December 21, 2017
The Law Society of Upper Canada expresses grave concerns regarding human rights violations against members of the legal profession across the globe.
Lawyers should be able to exercise their legitimate duties without fear for their lives, for their liberty or for their security. The Law Society of Upper Canada urges all governments to comply with international human rights laws, including the United Nations’ Basic Principles on the Role of Lawyers.
The Law Society’s Human Rights Monitoring Group recently issued public statements regarding the following lawyers:
The Human Rights Monitoring Group is a group of benchers of the Law Society of Upper Canada appointed by the Law Society’s governing body to monitor human rights violations that target members of the legal profession and the judiciary as a result of the discharge of their legitimate professional duties.
The Law Society regulates lawyers and paralegals in Ontario in the public interest. The Law Society has a duty to protect the public interest, to maintain and advance the cause of justice and the rule of law, to facilitate access to justice for the people of Ontario and act in a timely, open and efficient manner.
Day of the Endangered Lawyer
Wednesday, January 24, 2018 | 6:00 p.m. – 8:00 p.m.
Program Fee: Free for Members | $15 for Non-Members
Join us on January 24, 2018, the Day of the Endangered Lawyer, for a panel discussing international principles that govern both lawyers’ and judges’ roles in upholding the rule of law. The panel will examine violations of those standards including: harassment, threats, governmental supervision, imprisonment, and, in some cases, targeted killing of lawyers and judges. Experts on Kenya, Egypt, and Vietnam will discuss the experiences of lawyers in each of these countries and discuss what we can do to better understand the dangers that lawyers face and assist them in their work.
December 30, 2017
An Alexandria misdemeanors court sentenced rights lawyer Mahienour al-Massry and Bread and Freedom Party member Moatasem Medhat to two years in prison on Saturday on protest-related charges, according to lawyer Mohamed Ramadan.
Three other defendants, Bread and Freedom Party members Asmaa Naeem and Zeyad Aboul Fadl, as well as Walid al-Emary, a lawyer and member of the Dostour Party, were sentenced to three years in absentia in the same case.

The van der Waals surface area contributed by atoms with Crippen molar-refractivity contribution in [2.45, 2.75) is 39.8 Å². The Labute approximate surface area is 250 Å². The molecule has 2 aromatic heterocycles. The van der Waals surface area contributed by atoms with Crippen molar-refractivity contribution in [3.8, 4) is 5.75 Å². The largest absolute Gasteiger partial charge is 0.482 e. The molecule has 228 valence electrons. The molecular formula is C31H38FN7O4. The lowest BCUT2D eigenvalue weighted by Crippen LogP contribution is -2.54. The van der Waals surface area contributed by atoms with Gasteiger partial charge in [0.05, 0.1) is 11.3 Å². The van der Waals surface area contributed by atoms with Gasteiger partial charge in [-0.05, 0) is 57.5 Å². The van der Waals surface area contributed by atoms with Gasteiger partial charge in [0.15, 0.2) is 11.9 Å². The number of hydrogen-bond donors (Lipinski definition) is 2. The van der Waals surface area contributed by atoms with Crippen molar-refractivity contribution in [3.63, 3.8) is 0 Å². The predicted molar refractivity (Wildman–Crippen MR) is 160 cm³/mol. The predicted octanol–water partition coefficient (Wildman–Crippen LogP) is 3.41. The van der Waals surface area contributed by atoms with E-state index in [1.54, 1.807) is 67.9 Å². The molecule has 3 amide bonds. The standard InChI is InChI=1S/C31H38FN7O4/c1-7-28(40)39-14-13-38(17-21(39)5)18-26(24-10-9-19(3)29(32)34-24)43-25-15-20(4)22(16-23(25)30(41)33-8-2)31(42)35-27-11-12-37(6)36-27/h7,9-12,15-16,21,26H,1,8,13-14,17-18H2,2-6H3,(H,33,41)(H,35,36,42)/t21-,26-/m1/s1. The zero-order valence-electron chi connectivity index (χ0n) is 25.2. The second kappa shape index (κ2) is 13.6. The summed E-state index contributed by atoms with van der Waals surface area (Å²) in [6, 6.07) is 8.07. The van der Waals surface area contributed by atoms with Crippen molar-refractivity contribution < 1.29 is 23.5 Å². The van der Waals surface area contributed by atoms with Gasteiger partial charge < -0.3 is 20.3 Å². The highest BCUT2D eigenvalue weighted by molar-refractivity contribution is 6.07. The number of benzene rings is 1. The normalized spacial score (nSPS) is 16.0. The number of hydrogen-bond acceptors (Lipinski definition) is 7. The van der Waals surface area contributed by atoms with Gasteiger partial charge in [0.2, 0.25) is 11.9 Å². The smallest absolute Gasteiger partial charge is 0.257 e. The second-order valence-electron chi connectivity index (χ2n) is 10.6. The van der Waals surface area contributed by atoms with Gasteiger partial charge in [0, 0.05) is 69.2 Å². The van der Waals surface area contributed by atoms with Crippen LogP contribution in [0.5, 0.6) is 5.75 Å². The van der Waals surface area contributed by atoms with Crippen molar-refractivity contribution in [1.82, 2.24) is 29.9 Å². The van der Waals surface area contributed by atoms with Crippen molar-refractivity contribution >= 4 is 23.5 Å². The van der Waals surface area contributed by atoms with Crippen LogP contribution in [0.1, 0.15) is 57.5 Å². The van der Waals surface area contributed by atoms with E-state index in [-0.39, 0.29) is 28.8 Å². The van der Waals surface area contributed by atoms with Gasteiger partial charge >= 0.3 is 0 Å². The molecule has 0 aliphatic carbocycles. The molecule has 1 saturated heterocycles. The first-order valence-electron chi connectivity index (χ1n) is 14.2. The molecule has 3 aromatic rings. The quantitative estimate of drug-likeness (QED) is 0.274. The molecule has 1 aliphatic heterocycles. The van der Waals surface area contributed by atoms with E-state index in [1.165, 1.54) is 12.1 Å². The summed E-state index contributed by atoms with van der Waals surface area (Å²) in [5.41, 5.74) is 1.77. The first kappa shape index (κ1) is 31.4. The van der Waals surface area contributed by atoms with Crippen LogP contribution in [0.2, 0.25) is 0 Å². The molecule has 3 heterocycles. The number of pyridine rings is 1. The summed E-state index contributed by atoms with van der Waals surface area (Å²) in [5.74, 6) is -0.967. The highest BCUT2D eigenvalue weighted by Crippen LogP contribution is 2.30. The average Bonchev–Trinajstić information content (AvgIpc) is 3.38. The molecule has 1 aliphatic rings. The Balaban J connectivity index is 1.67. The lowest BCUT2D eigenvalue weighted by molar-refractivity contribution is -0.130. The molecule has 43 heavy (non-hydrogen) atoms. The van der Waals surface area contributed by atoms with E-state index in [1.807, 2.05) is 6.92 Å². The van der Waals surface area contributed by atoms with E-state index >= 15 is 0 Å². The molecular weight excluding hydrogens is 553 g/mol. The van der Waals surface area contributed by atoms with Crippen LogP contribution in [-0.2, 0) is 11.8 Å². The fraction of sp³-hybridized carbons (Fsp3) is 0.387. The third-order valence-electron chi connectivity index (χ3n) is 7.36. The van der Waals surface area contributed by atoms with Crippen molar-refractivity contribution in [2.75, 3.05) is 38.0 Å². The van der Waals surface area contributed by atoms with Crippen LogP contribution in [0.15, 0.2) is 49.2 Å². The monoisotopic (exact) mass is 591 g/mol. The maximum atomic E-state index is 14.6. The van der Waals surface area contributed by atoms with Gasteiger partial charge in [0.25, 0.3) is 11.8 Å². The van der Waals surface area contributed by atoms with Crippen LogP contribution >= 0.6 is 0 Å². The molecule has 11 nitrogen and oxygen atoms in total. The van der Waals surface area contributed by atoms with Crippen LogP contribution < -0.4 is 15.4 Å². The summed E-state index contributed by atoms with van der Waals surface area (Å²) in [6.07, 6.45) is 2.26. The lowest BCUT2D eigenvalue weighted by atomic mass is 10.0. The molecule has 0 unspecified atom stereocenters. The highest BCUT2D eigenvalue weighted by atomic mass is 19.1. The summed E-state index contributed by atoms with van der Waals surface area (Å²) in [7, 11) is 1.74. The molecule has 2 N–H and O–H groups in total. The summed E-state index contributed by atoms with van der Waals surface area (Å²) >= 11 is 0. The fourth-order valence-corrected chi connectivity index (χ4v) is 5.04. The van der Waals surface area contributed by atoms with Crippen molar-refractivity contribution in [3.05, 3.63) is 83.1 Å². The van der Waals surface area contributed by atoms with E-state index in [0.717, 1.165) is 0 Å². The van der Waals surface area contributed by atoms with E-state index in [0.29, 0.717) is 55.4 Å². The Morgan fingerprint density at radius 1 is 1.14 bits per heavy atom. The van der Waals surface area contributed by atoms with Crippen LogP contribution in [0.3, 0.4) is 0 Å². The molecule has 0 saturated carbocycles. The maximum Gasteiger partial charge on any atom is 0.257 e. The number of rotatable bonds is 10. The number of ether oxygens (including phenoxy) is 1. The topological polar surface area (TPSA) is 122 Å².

The case is related to a protest that took place on June 14 in the Alexandrian neighborhood of Miami against the ratification of the maritime border agreement in which Egypt ceded sovereignty of two Red Sea islands, Tiran and Sanafir, to Saudi Arabia.
While no protesters were arrested at the time, several lawyers and activists found out by chance that legal action had been taken against them when they were referred to court in July.
The five defendants learned that they faced charges of assembly, protesting without a permit, threat of force and insulting the president.
Massry previously served one year and three months in prison on charges of assaulting police officers in relation to a March 2013 protest, and was released in August of last year. She was detained in 2014 as well in relation to a protest that was held outside the Alexandria courts complex in December 2013.
December 29, 2017
A judge in Peru who ordered the jailing of two ex-presidents over the Odebrecht corruption scandal is being sidelined as part of a reform of the country’s judicial system that has ignited a new wave of controversy.
Richard Concepcion Carhuancho, celebrated for his tough stance on corruption, now finds his future as a top criminal judge in doubt under the new law.
The law, he said, represents “a loss of confidence, not only in me but in all the judges of the National Criminal Court that fight against corruption,” he said.
The head of Peru’s top court, Duberli Rodriguez, denied Thursday that the aim was to remove Concepcion from high-profile cases but warned that if he does not accept the new rules, he will be “in contempt.”
Rodriguez insisted the changes “will not affect cases linked to Odebrecht,” the Brazilian contractor at the center of a string of major corruption cases in Peru and elsewhere in Latin America.